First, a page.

Besides, nuts and bolts are familiar to anyone who has used the HyperX Cloud model. It’s light for its class, but doesn’t use sparse materials to get there. It’s mostly aluminum and feels solid. The oval shaped memory foam and leatherette earpads and cushions are the same as the sibling models. Unlike many others, the cushions are not too deep or hard, making the headset comfortable to wear with glasses.

Like the Cloud 2 Wireless, there are only a few controls: the volume knob on the right earcup, and the power and mic mute buttons on the left. The latter work twice: tap the power button to check the battery level and hold the mute button for a few seconds to toggle the microphone monitoring.

A close-up of the power buttons on the HyperX headphones.

The hard-to-feel concave power button is one of my little worries about an otherwise OK design.

Lori Grunin / topwatchbest

The two buttons have a different feel, making them easy to identify – the power is concave and the mute is convex – but the power button is hard to maneuver, and holding mute to activate the sidetone accidentally muted the microphone more than once. The red ring on the microphone indicates it is muted, but I found it too far in my peripheral vision, especially with my glasses, to be noticed quickly. The microphone is detachable, which is cool and saves weight, but I prefer the flip-up mechanism as that way it’s less likely to disappear.

The software has a basic set of equalizer settings – but not for music or movies – as well as the ability to create custom presets. You can also set the headset to sleep time out to 10, 20, or 30 minutes. But you can’t adjust the microphone monitoring volume.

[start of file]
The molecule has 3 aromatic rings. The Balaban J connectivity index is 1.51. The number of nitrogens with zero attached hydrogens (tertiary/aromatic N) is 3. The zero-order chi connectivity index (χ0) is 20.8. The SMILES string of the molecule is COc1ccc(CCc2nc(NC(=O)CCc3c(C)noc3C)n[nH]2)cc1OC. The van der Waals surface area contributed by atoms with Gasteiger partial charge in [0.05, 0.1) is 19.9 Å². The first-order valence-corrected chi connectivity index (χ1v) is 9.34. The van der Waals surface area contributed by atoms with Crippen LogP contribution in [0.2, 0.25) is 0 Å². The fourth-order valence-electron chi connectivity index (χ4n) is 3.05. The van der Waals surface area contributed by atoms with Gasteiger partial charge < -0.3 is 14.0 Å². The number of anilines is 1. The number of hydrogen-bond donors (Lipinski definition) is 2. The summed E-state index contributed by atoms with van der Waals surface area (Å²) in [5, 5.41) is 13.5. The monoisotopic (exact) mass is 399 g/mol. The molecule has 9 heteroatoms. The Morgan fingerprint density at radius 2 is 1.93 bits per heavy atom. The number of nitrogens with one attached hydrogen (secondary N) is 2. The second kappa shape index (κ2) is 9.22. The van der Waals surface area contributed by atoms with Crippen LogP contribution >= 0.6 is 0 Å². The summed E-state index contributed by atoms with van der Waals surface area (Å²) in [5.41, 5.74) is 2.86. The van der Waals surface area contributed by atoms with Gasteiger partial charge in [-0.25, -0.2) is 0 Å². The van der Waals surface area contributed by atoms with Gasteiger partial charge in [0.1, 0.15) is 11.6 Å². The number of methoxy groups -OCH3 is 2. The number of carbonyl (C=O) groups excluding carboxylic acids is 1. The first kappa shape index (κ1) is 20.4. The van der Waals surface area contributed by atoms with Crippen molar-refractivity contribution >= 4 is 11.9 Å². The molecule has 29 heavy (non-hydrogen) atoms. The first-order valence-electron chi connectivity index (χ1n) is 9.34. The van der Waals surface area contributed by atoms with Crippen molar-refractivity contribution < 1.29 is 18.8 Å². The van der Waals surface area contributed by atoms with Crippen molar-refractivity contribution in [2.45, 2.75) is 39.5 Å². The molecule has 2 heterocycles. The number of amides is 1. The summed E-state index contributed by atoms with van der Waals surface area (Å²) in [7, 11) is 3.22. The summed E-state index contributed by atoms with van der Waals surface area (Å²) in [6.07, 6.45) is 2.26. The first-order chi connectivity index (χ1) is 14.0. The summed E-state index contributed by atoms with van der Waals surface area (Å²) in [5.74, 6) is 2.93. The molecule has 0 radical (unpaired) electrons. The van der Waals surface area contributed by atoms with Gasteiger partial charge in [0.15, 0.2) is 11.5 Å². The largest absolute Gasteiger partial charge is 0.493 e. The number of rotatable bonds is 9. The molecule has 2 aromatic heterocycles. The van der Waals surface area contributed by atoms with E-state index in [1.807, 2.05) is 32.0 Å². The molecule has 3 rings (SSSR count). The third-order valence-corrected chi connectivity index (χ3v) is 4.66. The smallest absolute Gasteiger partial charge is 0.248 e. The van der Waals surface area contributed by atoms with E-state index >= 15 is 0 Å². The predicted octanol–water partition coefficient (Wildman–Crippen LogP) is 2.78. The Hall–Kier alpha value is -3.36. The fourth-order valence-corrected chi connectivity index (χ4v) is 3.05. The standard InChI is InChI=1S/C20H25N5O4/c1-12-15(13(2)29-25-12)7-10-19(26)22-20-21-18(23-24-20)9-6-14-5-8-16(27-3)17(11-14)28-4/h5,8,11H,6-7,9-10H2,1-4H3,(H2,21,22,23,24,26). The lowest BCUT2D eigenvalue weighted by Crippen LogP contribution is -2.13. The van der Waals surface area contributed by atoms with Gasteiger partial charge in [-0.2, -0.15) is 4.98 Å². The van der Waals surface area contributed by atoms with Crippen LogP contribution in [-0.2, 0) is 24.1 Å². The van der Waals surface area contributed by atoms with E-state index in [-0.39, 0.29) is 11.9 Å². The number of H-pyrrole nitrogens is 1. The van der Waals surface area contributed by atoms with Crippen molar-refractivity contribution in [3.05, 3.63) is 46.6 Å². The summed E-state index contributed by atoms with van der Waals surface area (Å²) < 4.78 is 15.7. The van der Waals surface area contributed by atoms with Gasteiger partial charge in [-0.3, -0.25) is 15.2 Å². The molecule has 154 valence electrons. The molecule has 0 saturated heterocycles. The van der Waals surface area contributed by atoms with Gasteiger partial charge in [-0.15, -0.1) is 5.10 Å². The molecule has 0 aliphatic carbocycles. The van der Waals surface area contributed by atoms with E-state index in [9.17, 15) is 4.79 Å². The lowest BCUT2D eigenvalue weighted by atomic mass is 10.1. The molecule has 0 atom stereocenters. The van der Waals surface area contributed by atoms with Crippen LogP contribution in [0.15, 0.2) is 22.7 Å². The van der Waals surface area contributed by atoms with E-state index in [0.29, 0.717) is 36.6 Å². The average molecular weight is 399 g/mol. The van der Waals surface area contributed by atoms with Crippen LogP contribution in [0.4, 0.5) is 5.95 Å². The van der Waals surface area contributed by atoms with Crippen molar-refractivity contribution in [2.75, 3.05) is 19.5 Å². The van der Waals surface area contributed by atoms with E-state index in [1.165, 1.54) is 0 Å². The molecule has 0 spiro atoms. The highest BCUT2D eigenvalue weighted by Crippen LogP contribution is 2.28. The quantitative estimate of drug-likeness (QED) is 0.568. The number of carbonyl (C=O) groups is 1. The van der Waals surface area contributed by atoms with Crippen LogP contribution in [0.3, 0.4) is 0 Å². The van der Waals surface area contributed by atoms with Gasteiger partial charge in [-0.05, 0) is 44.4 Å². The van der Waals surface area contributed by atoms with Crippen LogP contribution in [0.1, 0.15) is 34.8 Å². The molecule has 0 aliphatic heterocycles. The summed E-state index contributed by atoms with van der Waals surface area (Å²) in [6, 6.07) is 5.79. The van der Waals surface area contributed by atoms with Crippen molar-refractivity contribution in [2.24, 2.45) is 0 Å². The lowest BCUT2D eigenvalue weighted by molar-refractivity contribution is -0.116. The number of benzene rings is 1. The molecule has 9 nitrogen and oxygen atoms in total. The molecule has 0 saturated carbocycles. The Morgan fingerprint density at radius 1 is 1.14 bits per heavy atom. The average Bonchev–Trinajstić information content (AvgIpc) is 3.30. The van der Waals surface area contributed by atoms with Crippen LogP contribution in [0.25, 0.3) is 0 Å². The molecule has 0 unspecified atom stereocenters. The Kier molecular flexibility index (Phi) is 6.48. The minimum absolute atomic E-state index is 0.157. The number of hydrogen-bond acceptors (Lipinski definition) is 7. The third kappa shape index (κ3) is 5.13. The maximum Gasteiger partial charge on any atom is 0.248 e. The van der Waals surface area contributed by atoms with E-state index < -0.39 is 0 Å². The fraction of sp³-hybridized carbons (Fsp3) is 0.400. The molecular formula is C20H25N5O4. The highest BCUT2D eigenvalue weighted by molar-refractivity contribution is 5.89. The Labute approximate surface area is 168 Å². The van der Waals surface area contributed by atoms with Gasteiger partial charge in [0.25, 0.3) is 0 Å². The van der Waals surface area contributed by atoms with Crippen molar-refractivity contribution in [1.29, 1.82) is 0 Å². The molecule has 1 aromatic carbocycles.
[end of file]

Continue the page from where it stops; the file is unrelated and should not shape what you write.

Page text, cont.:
Hear the outside world when wearing the headset, but the sound is muffled – a good compromise. You can’t turn off mic noise canceling, but it sounds so much better than the Cloud 2 Wireless, without that compressed tonality that makes most of the noise cancellation tinny. It is good to filter out some noise like an air conditioner, but less effective at dampening the sound of a mechanical keyboard or someone speaking loudly.

I have no complaints about the quality or volume of the music or audio in games; it can be loud with minimal distortion. Its dual-chamber drivers separate the mid and high frequencies from the bass, allowing two sets of frequencies to be individually tuned. This makes equalizer adjustment effective and minimizes fouling. It’s not a unique design – it’s similar to the way Razer Triforce drivers separate the mids, highs, and lows, for example.

This is an overall great gaming headset. For $ 200, however, I expect a little more, as very long battery life is not that critical for many people. While the dongle is compatible with a PC or PS5, I miss the flexibility offered by similarly priced but excellent and equally comfortable models such as SteelSeries Arctis 9 Wireless, with an additional Bluetooth connection or even a basic analog wired connection, which can come in handy when you are in a hurry and don’t have time to troubleshoot wireless connectivity issues. And you can use SteelSeries with your Xbox console.